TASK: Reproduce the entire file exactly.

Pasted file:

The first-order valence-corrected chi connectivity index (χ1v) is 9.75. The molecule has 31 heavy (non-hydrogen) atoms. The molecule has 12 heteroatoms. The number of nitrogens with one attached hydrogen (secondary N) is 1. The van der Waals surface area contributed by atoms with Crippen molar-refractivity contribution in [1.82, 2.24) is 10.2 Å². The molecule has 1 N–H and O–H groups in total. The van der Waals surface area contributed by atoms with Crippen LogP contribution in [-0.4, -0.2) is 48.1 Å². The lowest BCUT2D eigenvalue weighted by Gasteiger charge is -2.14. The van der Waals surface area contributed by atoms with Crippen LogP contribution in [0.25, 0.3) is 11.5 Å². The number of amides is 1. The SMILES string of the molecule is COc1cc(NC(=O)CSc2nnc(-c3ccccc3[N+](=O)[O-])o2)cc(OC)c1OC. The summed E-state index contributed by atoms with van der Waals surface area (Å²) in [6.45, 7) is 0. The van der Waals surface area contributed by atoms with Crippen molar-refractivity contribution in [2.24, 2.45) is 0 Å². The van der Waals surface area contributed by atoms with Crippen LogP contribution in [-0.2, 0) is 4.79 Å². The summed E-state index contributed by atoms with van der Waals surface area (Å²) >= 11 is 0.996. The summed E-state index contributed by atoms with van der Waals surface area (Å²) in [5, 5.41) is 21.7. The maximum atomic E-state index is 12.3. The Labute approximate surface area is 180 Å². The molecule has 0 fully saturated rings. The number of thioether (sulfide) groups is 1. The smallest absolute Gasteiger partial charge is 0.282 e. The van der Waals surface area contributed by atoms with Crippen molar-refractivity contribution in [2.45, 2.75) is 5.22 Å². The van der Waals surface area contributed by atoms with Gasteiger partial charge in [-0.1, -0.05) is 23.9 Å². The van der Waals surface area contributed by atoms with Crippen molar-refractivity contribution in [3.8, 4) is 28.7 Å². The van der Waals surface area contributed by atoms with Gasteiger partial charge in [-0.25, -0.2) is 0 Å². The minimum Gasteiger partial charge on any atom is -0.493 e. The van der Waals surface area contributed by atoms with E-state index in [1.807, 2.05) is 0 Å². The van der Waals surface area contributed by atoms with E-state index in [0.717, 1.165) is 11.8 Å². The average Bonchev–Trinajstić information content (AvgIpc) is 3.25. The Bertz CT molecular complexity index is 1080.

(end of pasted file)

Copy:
The first-order valence-corrected chi connectivity index (χ1v) is 9.75. The molecule has 31 heavy (non-hydrogen) atoms. The molecule has 12 heteroatoms. The number of nitrogens with one attached hydrogen (secondary N) is 1. The van der Waals surface area contributed by atoms with Crippen molar-refractivity contribution in [1.82, 2.24) is 10.2 Å². The molecule has 1 N–H and O–H groups in total. The van der Waals surface area contributed by atoms with Crippen LogP contribution in [-0.4, -0.2) is 48.1 Å². The lowest BCUT2D eigenvalue weighted by Gasteiger charge is -2.14. The van der Waals surface area contributed by atoms with Crippen LogP contribution in [0.25, 0.3) is 11.5 Å². The number of amides is 1. The SMILES string of the molecule is COc1cc(NC(=O)CSc2nnc(-c3ccccc3[N+](=O)[O-])o2)cc(OC)c1OC. The summed E-state index contributed by atoms with van der Waals surface area (Å²) in [6.45, 7) is 0. The van der Waals surface area contributed by atoms with Crippen molar-refractivity contribution in [2.24, 2.45) is 0 Å². The van der Waals surface area contributed by atoms with Crippen LogP contribution in [-0.2, 0) is 4.79 Å². The summed E-state index contributed by atoms with van der Waals surface area (Å²) >= 11 is 0.996. The summed E-state index contributed by atoms with van der Waals surface area (Å²) in [5, 5.41) is 21.7. The maximum atomic E-state index is 12.3. The Labute approximate surface area is 180 Å². The molecule has 0 fully saturated rings. The number of thioether (sulfide) groups is 1. The smallest absolute Gasteiger partial charge is 0.282 e. The van der Waals surface area contributed by atoms with Crippen molar-refractivity contribution in [2.45, 2.75) is 5.22 Å². The van der Waals surface area contributed by atoms with Gasteiger partial charge in [-0.1, -0.05) is 23.9 Å². The van der Waals surface area contributed by atoms with Crippen molar-refractivity contribution in [3.8, 4) is 28.7 Å². The van der Waals surface area contributed by atoms with Gasteiger partial charge in [-0.25, -0.2) is 0 Å². The minimum Gasteiger partial charge on any atom is -0.493 e. The van der Waals surface area contributed by atoms with E-state index in [1.807, 2.05) is 0 Å². The van der Waals surface area contributed by atoms with E-state index in [0.717, 1.165) is 11.8 Å². The average Bonchev–Trinajstić information content (AvgIpc) is 3.25. The Bertz CT molecular complexity index is 1080.